Desecheo Island This small, remote, island is about 45 minutes by boat from Rincon (a popular surfing destination) on the west end of Puerto Rico. Its relatively isolated location results in healthy, vibrant reefs. One dive site, Candyland, is particularly well named. Caves and swim-throughs are other popular features and visibility frequently exceeds 30 metres/100 feet. Mona Island Some 60 kilometres/40 miles off the west coast of Puerto Rico, Mona Island boasts some of the clearest water in the region with visibility that can reach more than 50 metres/165 feet. Stunning coral reefs, caverns and vertical walls encircle the island. Large pelagics such as whales, dolphin and marlin are regularly sighted and share the space with the usual array of reef species. The island itself has been compared to the Galapagos, thanks to its unique ecosystem and the endemic ground iguana which can reach a length of one metre/three feet. Plan for a long boat trip through the Mona Passage, but rest assured that it’s worth every minute. Vieques Island About 11 kilometres/7 miles east of the big island, Vieques offers clear water, coral reefs and the possibility of meeting up with turtles, spotted eagle rays and bottlenose dolphin. A variety of dive sites mean that local PADI dive shops can always find a perfect sheltered spot. Vieques and nearby Culebra Islands are relatively laid-back locations and divers can choose to either stay locally or opt for a longer (couple of hours) boat trip from the big island. La Parguera Best known for its bioluminescent bay, La Parguera is a small village in southwest Puerto Rico with a reputation as a summertime water sports hotspot. A resident dinoflagellate population literally lights up the bay at night by putting on a bioluminescent show when disturbed. Other dive opportunities here include coral reefs and walls, considered by many to be the best in the region. There are also mangrove islands, which while relatively shallow, offer divers an opportunity to interact with a different and diverse cast of characters, headlined by the manatee. Escambron As the most popular local dive training site in San Juan, it’s a great place to introduce someone to Puerto Rican diving or refresh rusty dive skills before heading elsewhere. There’s plenty to see here, but visibility can be affected by rain and bad weather, so check with local dive shops.

    What to see

    Puerto Rico is rich with coral life and tropical fish. Keep your eyes out for the spotted eagle ray, gliding through the ocean with its distinctive polka dot pattern. Make sure you visit Bioluminescent Bay where the dinoflagellate residents illuminate the water like underwater lighting when disturbed.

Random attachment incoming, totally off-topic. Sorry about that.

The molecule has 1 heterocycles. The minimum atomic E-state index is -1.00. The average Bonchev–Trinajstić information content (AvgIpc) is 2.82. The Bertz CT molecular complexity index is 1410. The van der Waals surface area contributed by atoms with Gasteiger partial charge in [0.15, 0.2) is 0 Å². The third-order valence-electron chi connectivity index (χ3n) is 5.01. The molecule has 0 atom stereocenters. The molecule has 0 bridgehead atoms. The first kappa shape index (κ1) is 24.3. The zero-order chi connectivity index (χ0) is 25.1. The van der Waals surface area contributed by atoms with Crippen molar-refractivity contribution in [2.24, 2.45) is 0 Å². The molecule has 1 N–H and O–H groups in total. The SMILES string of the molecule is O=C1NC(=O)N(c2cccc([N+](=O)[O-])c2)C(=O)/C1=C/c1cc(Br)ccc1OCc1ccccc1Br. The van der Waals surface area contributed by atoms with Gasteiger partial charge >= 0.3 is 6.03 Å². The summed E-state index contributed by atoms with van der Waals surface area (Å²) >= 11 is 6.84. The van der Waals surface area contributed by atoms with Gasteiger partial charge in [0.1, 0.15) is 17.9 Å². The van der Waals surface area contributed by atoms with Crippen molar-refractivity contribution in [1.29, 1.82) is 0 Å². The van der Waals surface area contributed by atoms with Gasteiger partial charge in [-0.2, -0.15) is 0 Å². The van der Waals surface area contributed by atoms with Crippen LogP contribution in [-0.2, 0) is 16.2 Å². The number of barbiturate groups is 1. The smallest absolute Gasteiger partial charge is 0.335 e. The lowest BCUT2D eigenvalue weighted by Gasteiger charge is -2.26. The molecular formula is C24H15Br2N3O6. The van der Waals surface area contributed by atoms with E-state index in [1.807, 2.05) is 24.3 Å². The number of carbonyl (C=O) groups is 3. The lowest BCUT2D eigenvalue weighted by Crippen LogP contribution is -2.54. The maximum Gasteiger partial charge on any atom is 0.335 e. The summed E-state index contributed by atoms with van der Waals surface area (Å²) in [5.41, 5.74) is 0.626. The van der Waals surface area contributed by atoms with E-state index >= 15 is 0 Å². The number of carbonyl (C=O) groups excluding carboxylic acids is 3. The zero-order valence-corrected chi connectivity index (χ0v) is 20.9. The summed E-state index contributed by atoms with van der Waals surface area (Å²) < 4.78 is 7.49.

The reefs, mangroves and grass beds of Puerto Rico are home to 700 different species of fish, shark, whales and turtles, including oceanic white tip sharks, rays, grunt and snapper.

    Barracuda are often found searching for prey on the reefs, and if you look under reef ledges you may find a nurse shark lazily stalking its prey.

    Sea fans gracefully wave. As do colourful tube sponges, protruding like elasticated organ pipes from the sea’s bed.

    As you descend the vertical walls that surround the island, endangered sea turtles may gracefully pass you by, and during the winter months, humpback whales can be found around Mona Island with their young.

    There will be plenty to enter into your dive-log.


    For better readability of the table, pass into the landscape mode.

    Most likely sightingsPossible sightings


    Puerto Rico, located between the Dominican Republic and the British Virgin Islands in the Caribbean, is a predominantly mountainous island with coastal regions in the north and south.

    The island was discovered by Christopher Columbus in 1493 and remained under Spanish rule for 4 centuries. In 1898, following the Spanish-American War, Puerto Rico was ceded to the United States under the Treaty of Paris.

    Its capital, San Juan, is an energetic, modern city, and home to half of the country’s inhabitants. Although the island remains a territory of the United States, its official language is Spanish and its culture is distinctly Caribbean.

    Other attractions

    Back on land, there’s plenty to keep you busy if you don’t want to laze on a beach. If you’re after adrenaline, head to the Toro Verde Nature Park, and fly over the rainforest canopy at 65 mph (105 km/h), 850 feet (260 meters) high. You’ll feel like Clark Kent for over two minutes. Or you can enjoy some of the world’s best surfing at Rincón. If it’s relaxation that you’re after, hire a sea kayak or explore one of the world’s largest underground rivers at Camuy River Cave Park. Boredom isn’t an option in Puerto Rico.

    Getting there

    The island’s primary hub for international flights is Luis Muñoz Marín International Airport, located in San Juan. It’s served by major cities in the US and Western European countries. US citizens don’t require a passport to enter.

    Independent travellers can take a fixed price taxi (up to 5 passengers) for $19 from the airport to old San Juan – adding $1 per luggage item.


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    Note - Travel to any destination may be adversely affected by conditions including (but not limited) to security, entry and exit requirements, health conditions, local laws and culture, natural disasters and climate. Regardless of your destination, check your local travel advisory board or department for travel advice about that location when planning your trip and again shortly before you leave.